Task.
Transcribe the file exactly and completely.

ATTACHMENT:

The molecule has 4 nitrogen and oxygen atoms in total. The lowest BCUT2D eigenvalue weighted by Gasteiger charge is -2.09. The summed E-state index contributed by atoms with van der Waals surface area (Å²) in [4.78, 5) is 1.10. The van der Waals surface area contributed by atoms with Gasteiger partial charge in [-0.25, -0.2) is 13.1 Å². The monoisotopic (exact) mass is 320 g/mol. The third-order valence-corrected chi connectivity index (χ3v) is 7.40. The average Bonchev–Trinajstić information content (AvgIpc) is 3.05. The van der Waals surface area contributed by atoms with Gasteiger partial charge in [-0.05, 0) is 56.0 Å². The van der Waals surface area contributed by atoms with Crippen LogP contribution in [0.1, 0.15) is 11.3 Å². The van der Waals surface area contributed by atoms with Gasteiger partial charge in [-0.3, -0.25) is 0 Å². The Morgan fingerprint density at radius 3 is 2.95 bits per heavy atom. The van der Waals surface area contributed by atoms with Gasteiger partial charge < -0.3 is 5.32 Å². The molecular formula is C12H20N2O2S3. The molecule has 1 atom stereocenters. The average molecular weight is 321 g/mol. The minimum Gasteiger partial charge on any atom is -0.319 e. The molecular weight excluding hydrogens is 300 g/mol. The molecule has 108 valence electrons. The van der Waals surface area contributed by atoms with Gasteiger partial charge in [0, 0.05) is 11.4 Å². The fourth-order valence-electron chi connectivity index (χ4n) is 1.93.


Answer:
The molecule has 4 nitrogen and oxygen atoms in total. The lowest BCUT2D eigenvalue weighted by Gasteiger charge is -2.09. The summed E-state index contributed by atoms with van der Waals surface area (Å²) in [4.78, 5) is 1.10. The van der Waals surface area contributed by atoms with Gasteiger partial charge in [-0.25, -0.2) is 13.1 Å². The monoisotopic (exact) mass is 320 g/mol. The third-order valence-corrected chi connectivity index (χ3v) is 7.40. The average Bonchev–Trinajstić information content (AvgIpc) is 3.05. The van der Waals surface area contributed by atoms with Gasteiger partial charge in [-0.05, 0) is 56.0 Å². The van der Waals surface area contributed by atoms with Crippen LogP contribution in [0.1, 0.15) is 11.3 Å². The van der Waals surface area contributed by atoms with Gasteiger partial charge in [-0.3, -0.25) is 0 Å². The Morgan fingerprint density at radius 3 is 2.95 bits per heavy atom. The van der Waals surface area contributed by atoms with Gasteiger partial charge < -0.3 is 5.32 Å². The molecular formula is C12H20N2O2S3. The molecule has 1 atom stereocenters. The average molecular weight is 321 g/mol. The minimum Gasteiger partial charge on any atom is -0.319 e. The molecular weight excluding hydrogens is 300 g/mol. The molecule has 108 valence electrons. The van der Waals surface area contributed by atoms with Gasteiger partial charge in [0, 0.05) is 11.4 Å². The fourth-order valence-electron chi connectivity index (χ4n) is 1.93.